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Title: Essays on Continuous-Time Bargaining
Authors: Ortner, Juan
Advisors: Gul, Faruk
Contributors: Economics Department
Keywords: bargaining
durable goods monopoly
Subjects: Economic theory
Issue Date: 2012
Publisher: Princeton, NJ : Princeton University
Abstract: This thesis studies bargaining games in continuous time. In chapter 1, I construct a continuous time model to study the problem of a durable good monopolist who lacks commitment power and whose marginal cost of production varies stochastically over time. Time-varying costs modify the results on the Coase conjecture. When the distribution of consumer valuations is discrete, the monopolist is able to exercise market power and the outcome is inefficient. In contrast, with a continuous distribution the monopolist is unable to extract additional surplus from buyers with higher valuations. Moreover, the outcome is efficient in this setting. Chapter 2 introduces a new continuous time bargaining model to investigate bilateral negotiations in settings in which the relative bargaining power of the parties might change over time. The model has a unique equilibrium, in which players reach an immediate agreement. The players' payoffs are characterized by a system of ordinary differential equations. The equilibrium of the continuous time model corresponds to the limiting subgame perfect equilibrium of a discrete time bargaining game, when players can make offers arbitrarily frequently. The chapter also presents two applications of the baseline model featuring delays and inefficiencies. Finally, chapter 3 studies legislative negotiations with supermajority requirements within the context of the continuous time bargaining model of chapter 2. The model has two key features. First, there is an exogenous diffusion process representing the parties' relative political strength, whose realization determines the identity of the party making proposals. Second, the party responding to offers incurs a concession cost c≥0 whenever it accepts a proposal put forward by its opponent. If c=0, the parties always come to an immediate agreement. On the other hand, if c>0 the equilibrium involves a delay region and an agreement region. When the diffusion process is in the delay region gridlock emerges, and policies are only implemented when this process reaches the agreement region. The model delivers positive implications concerning when legislative inaction is most likely to emerge.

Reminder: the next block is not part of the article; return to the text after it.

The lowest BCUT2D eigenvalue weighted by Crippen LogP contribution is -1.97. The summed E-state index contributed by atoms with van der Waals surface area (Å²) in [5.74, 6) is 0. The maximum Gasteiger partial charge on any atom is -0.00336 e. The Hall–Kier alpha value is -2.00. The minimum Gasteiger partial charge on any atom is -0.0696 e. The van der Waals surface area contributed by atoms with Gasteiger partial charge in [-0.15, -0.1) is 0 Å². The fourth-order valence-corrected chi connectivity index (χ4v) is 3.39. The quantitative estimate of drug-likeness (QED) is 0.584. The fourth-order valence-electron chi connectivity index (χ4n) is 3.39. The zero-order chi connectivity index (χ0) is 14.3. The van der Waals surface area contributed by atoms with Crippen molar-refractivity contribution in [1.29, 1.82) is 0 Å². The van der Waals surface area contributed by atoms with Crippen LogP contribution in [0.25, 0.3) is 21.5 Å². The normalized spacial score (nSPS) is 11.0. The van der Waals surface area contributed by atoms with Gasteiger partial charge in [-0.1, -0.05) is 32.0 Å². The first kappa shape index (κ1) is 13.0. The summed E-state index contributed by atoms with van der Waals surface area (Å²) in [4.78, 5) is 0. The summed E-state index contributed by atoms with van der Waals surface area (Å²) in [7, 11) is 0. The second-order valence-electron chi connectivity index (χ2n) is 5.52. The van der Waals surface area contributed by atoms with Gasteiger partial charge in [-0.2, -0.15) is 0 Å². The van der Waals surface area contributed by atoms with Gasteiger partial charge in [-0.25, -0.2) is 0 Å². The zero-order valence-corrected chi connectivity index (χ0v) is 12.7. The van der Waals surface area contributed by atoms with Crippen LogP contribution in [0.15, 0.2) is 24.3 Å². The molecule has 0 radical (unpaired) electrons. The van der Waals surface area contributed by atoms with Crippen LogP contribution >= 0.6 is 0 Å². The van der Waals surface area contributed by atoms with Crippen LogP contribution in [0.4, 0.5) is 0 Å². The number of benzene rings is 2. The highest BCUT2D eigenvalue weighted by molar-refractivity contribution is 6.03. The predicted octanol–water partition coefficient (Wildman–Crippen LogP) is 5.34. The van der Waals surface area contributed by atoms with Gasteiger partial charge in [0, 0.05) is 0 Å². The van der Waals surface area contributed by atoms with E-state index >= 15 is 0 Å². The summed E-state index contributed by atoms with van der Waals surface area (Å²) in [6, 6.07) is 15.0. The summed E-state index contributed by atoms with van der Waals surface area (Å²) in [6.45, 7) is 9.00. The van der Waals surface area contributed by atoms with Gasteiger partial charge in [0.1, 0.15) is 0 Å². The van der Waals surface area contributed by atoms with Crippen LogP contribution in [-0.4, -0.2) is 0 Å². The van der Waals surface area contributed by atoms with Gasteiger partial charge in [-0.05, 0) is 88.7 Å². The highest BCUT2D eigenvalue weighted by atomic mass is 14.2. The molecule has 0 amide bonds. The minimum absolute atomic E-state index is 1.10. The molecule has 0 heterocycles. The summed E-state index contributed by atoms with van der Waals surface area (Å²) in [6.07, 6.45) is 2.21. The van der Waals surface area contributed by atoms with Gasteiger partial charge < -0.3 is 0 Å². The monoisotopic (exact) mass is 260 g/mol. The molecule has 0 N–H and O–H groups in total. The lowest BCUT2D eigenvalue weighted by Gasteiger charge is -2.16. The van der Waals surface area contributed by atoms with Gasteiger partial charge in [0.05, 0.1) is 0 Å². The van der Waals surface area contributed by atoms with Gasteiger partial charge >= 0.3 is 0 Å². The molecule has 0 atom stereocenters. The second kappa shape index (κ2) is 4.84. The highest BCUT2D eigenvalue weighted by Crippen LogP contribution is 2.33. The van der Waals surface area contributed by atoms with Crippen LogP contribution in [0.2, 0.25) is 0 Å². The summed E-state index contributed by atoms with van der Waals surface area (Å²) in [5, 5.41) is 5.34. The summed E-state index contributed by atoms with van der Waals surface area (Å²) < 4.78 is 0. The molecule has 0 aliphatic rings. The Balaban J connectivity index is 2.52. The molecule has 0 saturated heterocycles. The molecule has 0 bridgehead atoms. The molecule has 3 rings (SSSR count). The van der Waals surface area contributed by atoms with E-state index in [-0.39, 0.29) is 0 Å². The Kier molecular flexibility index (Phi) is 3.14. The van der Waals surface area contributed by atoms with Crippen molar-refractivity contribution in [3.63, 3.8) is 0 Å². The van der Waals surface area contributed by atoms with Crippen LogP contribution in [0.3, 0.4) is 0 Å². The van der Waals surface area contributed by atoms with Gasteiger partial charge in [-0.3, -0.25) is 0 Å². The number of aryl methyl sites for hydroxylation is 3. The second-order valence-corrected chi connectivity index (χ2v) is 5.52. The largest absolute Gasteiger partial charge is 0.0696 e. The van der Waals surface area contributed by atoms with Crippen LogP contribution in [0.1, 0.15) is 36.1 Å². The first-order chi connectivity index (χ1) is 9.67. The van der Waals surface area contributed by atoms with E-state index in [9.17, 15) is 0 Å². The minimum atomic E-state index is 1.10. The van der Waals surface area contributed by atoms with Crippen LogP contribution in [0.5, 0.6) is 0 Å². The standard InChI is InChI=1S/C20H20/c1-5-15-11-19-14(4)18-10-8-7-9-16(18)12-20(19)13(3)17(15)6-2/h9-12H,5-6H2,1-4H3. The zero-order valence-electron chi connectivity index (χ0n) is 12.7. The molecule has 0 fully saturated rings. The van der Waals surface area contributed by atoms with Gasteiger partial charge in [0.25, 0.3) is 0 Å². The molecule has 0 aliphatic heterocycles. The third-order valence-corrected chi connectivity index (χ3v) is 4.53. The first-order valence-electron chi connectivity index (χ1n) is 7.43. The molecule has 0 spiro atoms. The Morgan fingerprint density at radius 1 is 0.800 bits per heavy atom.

Alternate format: The Mudd Manuscript Library retains one bound copy of each dissertation. Search for these copies in the library's main catalog
Type of Material: Academic dissertations (Ph.D.)
Language: en
Appears in Collections:Economics

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